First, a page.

This is chance to hear very lovely (and possibly embarrassing) things in the words of people who are very close to you. Toasts may include, at one end of the spectrum, only the best man or maid of honor having everyone raise their glass to the new couple and quickly moving on; or, at the the other end, providing an open microphone to all guests and family members who would like to say a few words. If the father of the bride is giving a speech, according to tradition, he will start things off. If not, usually the best man will go first followed by the maid or matron of honor. It's very important at this time for your disc jockey to know if you were planning to allow other guests to give speeches. If there are specific people you would like to speak, the DJ should have their names and the order so he can introduce them and avoid wasted time figuring out what's coming next. This way there can be a definitive close to the toasts and the wedding DJ will immediately announce the next event without hesitation. If you would like to have an open microphone, it makes the transition a little less solid but if it's the right thing for your group of friends and family, then you shouldn't let that stop you from opening the floor to anyone who wants to speak. Occasionally the bride and/or groom will give a final speech to round out the wedding toasts.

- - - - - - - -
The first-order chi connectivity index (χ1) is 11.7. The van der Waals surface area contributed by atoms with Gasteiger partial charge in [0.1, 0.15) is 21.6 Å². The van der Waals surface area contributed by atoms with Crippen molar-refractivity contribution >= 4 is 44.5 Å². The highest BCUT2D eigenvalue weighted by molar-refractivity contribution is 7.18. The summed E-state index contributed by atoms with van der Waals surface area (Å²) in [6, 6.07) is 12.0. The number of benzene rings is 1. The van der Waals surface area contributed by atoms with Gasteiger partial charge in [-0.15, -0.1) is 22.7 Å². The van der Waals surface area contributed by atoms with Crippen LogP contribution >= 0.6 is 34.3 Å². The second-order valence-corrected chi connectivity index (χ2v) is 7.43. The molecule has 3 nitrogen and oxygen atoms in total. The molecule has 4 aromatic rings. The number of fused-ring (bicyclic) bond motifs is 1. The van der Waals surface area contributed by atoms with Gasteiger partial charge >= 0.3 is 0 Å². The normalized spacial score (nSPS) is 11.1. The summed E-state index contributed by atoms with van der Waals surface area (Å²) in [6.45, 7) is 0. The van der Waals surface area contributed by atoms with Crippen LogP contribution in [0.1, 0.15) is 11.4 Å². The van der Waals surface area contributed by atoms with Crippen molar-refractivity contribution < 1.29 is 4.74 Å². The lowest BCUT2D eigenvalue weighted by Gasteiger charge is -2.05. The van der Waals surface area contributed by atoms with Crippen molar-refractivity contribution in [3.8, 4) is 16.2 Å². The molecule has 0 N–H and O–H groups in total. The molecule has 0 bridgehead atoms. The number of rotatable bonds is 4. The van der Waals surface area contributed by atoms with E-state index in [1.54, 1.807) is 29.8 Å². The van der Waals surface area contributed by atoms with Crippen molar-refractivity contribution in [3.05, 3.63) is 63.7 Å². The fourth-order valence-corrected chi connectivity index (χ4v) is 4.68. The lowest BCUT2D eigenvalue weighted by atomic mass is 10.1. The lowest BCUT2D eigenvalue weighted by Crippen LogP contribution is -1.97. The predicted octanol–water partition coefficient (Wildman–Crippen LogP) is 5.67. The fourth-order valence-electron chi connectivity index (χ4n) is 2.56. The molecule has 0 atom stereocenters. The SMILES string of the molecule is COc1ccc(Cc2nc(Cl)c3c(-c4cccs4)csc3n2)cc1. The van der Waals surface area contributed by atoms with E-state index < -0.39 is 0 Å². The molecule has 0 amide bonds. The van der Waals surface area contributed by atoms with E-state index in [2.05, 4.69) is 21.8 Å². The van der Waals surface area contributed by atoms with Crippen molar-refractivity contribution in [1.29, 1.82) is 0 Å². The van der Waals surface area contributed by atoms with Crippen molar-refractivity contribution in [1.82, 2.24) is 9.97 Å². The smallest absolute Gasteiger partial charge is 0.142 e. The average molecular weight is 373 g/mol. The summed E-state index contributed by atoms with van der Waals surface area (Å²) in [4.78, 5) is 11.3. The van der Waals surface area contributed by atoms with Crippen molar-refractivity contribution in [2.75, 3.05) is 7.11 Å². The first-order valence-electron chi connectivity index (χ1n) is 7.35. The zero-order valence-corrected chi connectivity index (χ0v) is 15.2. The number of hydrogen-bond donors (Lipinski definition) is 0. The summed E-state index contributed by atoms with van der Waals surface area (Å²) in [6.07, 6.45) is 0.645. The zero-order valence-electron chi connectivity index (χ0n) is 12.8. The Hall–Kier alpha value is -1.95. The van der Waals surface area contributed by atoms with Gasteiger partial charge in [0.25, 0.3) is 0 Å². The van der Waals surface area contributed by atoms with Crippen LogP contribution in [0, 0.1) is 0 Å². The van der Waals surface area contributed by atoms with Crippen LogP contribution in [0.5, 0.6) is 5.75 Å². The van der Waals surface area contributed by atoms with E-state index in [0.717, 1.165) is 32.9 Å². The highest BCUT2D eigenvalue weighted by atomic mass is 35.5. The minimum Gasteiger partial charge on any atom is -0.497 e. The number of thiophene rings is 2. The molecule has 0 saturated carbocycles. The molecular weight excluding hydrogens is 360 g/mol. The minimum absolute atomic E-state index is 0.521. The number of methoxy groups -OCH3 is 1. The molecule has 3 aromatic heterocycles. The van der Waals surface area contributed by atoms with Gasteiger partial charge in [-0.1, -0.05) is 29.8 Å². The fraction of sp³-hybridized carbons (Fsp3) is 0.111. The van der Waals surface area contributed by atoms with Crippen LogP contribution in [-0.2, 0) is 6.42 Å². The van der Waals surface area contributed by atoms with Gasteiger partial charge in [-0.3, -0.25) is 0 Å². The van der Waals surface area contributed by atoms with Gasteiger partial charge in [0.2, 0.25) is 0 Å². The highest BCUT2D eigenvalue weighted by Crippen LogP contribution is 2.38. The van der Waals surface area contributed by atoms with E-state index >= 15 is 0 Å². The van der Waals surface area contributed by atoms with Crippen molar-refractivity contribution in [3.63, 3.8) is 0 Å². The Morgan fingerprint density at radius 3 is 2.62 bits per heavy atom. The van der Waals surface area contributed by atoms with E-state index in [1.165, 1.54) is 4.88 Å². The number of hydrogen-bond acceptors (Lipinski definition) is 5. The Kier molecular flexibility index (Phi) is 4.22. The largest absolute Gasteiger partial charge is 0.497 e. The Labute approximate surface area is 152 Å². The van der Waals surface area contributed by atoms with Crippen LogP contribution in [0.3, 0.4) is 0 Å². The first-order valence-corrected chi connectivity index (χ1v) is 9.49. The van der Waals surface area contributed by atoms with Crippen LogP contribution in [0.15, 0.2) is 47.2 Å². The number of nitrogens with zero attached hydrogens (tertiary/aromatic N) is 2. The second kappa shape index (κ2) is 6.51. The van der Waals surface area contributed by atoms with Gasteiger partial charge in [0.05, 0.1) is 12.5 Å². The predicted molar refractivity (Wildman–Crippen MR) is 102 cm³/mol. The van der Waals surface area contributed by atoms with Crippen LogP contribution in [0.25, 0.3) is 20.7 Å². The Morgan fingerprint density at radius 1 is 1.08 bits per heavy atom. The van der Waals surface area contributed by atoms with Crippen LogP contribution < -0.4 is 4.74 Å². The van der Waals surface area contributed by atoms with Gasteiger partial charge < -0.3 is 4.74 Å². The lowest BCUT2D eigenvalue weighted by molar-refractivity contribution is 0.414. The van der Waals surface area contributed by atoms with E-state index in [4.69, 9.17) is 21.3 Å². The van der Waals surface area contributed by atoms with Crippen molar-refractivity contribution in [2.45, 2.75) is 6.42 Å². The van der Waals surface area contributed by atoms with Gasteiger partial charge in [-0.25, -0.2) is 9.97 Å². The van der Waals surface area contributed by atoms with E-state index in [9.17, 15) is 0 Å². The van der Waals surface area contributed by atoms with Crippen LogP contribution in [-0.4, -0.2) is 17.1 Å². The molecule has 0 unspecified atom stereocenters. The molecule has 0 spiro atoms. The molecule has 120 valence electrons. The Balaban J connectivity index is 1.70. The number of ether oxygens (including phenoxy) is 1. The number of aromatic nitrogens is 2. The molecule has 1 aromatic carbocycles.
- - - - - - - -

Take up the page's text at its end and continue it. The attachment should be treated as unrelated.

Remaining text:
It's best for the people speaking to know a little bit about microphone technique. One should hold the microphone about for or five inches away from the mouth, slightly below and in front keeping it at all times pointed toward the lips. This keeps the line of sight open so people can see one's mouth as words are formed, greatly increasing the speaker's intelligibility. We understand a lot more of what people are saying if we can see their lips move. To remember to aim the microphone correctly, I like to tell people to think of it as a flashlight with which you want to light up your mouth as you talk. A flashlight is directional in much the same way as a microphone, so the image works well. Use the other hand to gesture or to point out important people. Occasionally you'll see a speaker who uses the microphone as a pointer when acknowledging people, which leaves large gaps when we can't hear anything as we wait for the mic to return to position.